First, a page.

That one stung, because it was such a thinly veiled way of saying “when are you going to be out of my house?”. I wished that Marty had a spare room. That was what I had expected: that I would stay with Marty, and it would be a hell of a lot of fun. It had been years since I’d seen him, but he got in touch on the holidays to ask after me, and when I was younger we had always got along very well. Surely my parents know I’m here, I thought, and even though I knew there was nothing to see, I looked at my phone for any messages or calls from them. As I expected, there were none.
There was a knock at my door, and Joanne poked her head around. “You busy?”
“Good. I wanted to talk to you about something.”
I swear, I instinctively reached for a coaster. From the look on her face, I could tell she thought I was mocking her.
“I just wanted to say that I’m sorry for yelling at you yesterday,” she said, but the forced smile on her face told me she was anything but. “I’m… Going through some stuff.”
What she didn’t know was that she had met the queen of false pleasantries. “It’s okay,” I said, my smile outshining even hers, “I’ll try to be more careful from now on.”
We looked at each other, then, as predator and prey. The only thing was, it was impossible to tell who was who. She backed away, closing the door behind her and muttering something about having some stuff she had to get on with, so I supposed that meant I won.
It was a strange feeling. I wasn’t used to winning, but any satisfaction that should have come from it was not there. Instead, I was just left with my memories.

As I drove away, my grin got bigger with every mile. Screw them, I thought, as I blared Bad Company so loud that even as I screamed along at the top of my lungs, I couldn’t hear my own voice. This was the American Dream, this is what our forefathers had done: they had hopped into their cars, or their wagons, or onto their horses, and just gone. Packed up and left when shit hit the fan; strolled into another dusty town with just the clothes on their back and sign saying will work for food. If they could make it, then so could I; with my car and my belongings, and with every penny withdrawn from my bank account before my parents could snatch it out from under me. I wasn’t sure where to go, at first. I thought of all the places that so many country songs had promised to me. I thought of Jackson, of Johnny and June; of Amarillo; of Nashville; even of Marina del Ray. I hadn’t been paying attention to even the direction I was going in, until I turned off 287 and onto 65, and decided I may as well follow the interstate. I drove on, all the way past exits for Bay Minette, until I had been on the road for two hours and I was beginning to regret leaving before dinner. At the next exit, I pulled in to one of those kind of roadside diners that doesn’t display its health and safety rating. I was hungry enough to not care.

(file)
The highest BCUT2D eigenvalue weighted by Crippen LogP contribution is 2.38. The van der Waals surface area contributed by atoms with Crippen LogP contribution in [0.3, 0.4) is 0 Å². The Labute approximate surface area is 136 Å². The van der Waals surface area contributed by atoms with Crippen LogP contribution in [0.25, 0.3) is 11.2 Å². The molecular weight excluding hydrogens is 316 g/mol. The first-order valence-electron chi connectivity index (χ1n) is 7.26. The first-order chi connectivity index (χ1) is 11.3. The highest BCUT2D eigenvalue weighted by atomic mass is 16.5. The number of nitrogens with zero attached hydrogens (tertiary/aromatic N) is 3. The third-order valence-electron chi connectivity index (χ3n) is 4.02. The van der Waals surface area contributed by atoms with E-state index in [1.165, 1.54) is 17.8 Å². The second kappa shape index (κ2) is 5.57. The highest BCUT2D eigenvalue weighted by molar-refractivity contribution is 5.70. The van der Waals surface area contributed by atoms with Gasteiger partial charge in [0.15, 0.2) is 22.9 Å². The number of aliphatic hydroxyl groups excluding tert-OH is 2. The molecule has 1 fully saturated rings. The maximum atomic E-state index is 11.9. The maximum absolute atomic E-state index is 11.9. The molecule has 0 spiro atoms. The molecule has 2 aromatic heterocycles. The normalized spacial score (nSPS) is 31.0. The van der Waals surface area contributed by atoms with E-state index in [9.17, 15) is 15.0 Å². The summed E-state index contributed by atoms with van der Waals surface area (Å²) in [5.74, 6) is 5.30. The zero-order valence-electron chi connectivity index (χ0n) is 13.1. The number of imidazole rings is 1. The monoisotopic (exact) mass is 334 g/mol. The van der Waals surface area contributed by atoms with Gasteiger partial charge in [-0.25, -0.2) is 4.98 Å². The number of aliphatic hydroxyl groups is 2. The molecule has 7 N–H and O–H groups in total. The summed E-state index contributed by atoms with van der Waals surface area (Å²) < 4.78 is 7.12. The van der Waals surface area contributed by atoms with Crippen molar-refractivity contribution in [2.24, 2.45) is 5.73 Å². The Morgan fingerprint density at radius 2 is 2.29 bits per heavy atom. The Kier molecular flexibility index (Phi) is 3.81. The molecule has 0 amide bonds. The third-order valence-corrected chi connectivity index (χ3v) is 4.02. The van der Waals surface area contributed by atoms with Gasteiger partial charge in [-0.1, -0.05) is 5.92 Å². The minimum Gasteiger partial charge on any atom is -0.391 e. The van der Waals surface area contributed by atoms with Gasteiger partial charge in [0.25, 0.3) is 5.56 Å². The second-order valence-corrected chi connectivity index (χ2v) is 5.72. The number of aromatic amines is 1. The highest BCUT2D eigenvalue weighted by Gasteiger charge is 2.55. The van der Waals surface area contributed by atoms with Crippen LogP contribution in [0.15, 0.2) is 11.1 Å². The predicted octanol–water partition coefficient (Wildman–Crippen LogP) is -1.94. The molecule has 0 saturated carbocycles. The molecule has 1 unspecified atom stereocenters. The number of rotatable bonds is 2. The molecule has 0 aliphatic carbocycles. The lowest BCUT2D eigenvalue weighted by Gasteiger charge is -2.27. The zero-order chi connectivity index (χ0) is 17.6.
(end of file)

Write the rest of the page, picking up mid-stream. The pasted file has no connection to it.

“What can I get you two, hon?” asked an elderly waitress, smiling at my bulging stomach.